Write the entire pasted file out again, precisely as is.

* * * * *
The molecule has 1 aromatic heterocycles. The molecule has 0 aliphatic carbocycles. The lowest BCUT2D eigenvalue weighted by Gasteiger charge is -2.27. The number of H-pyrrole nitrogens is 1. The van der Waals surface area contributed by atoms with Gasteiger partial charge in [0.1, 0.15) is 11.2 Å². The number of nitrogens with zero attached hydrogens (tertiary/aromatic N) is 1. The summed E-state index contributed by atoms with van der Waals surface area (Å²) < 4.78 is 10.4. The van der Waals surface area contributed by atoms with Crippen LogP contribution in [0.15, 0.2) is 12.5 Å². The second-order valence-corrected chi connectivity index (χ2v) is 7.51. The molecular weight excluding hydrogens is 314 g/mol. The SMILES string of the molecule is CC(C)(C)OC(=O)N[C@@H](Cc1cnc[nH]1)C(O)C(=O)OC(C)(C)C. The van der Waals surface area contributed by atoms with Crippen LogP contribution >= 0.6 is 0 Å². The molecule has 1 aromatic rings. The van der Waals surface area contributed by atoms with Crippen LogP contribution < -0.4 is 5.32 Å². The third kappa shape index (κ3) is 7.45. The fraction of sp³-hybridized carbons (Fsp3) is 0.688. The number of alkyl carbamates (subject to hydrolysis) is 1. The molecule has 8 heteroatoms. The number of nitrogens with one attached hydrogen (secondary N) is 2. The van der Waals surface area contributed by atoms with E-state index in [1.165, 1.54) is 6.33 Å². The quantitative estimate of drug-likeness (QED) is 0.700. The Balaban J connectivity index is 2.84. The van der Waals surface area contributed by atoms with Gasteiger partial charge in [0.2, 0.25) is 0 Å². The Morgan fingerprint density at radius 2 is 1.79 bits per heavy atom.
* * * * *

The molecule has 1 aromatic heterocycles. The molecule has 0 aliphatic carbocycles. The lowest BCUT2D eigenvalue weighted by Gasteiger charge is -2.27. The number of H-pyrrole nitrogens is 1. The van der Waals surface area contributed by atoms with Gasteiger partial charge in [0.1, 0.15) is 11.2 Å². The number of nitrogens with zero attached hydrogens (tertiary/aromatic N) is 1. The summed E-state index contributed by atoms with van der Waals surface area (Å²) < 4.78 is 10.4. The van der Waals surface area contributed by atoms with Crippen LogP contribution in [0.15, 0.2) is 12.5 Å². The second-order valence-corrected chi connectivity index (χ2v) is 7.51. The molecular weight excluding hydrogens is 314 g/mol. The SMILES string of the molecule is CC(C)(C)OC(=O)N[C@@H](Cc1cnc[nH]1)C(O)C(=O)OC(C)(C)C. The van der Waals surface area contributed by atoms with Crippen LogP contribution >= 0.6 is 0 Å². The molecule has 1 aromatic rings. The van der Waals surface area contributed by atoms with Crippen LogP contribution < -0.4 is 5.32 Å². The third kappa shape index (κ3) is 7.45. The fraction of sp³-hybridized carbons (Fsp3) is 0.688. The number of alkyl carbamates (subject to hydrolysis) is 1. The molecule has 8 heteroatoms. The number of nitrogens with one attached hydrogen (secondary N) is 2. The van der Waals surface area contributed by atoms with E-state index in [1.165, 1.54) is 6.33 Å². The quantitative estimate of drug-likeness (QED) is 0.700. The Balaban J connectivity index is 2.84. The van der Waals surface area contributed by atoms with Gasteiger partial charge in [0.2, 0.25) is 0 Å². The Morgan fingerprint density at radius 2 is 1.79 bits per heavy atom.